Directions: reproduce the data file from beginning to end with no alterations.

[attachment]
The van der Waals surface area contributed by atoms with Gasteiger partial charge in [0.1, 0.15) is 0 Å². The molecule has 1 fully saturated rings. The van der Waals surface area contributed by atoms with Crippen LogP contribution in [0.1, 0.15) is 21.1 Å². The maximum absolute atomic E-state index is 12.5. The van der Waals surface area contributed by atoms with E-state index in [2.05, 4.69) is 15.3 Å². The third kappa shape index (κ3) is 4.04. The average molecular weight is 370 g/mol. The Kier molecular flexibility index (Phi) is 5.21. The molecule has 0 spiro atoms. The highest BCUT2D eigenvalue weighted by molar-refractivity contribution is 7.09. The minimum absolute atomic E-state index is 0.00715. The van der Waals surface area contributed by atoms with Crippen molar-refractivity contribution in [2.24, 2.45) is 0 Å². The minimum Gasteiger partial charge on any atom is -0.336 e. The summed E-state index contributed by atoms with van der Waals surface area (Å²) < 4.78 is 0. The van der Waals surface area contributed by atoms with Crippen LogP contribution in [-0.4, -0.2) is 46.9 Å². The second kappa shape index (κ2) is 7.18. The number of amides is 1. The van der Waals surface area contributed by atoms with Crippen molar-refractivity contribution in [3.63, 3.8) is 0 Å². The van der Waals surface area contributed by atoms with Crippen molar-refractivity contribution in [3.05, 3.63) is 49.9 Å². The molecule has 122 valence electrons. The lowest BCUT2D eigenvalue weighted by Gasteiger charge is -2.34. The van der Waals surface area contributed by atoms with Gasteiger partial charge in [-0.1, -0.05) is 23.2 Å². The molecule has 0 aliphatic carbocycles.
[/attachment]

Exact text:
The van der Waals surface area contributed by atoms with Gasteiger partial charge in [0.1, 0.15) is 0 Å². The molecule has 1 fully saturated rings. The van der Waals surface area contributed by atoms with Crippen LogP contribution in [0.1, 0.15) is 21.1 Å². The maximum absolute atomic E-state index is 12.5. The van der Waals surface area contributed by atoms with E-state index in [2.05, 4.69) is 15.3 Å². The third kappa shape index (κ3) is 4.04. The average molecular weight is 370 g/mol. The Kier molecular flexibility index (Phi) is 5.21. The molecule has 0 spiro atoms. The highest BCUT2D eigenvalue weighted by molar-refractivity contribution is 7.09. The minimum absolute atomic E-state index is 0.00715. The van der Waals surface area contributed by atoms with Crippen molar-refractivity contribution in [2.24, 2.45) is 0 Å². The minimum Gasteiger partial charge on any atom is -0.336 e. The summed E-state index contributed by atoms with van der Waals surface area (Å²) < 4.78 is 0. The van der Waals surface area contributed by atoms with Crippen LogP contribution in [-0.4, -0.2) is 46.9 Å². The second kappa shape index (κ2) is 7.18. The number of amides is 1. The van der Waals surface area contributed by atoms with Crippen molar-refractivity contribution in [3.63, 3.8) is 0 Å². The van der Waals surface area contributed by atoms with Crippen molar-refractivity contribution in [3.05, 3.63) is 49.9 Å². The molecule has 122 valence electrons. The lowest BCUT2D eigenvalue weighted by Gasteiger charge is -2.34. The van der Waals surface area contributed by atoms with Gasteiger partial charge in [-0.1, -0.05) is 23.2 Å². The molecule has 0 aliphatic carbocycles.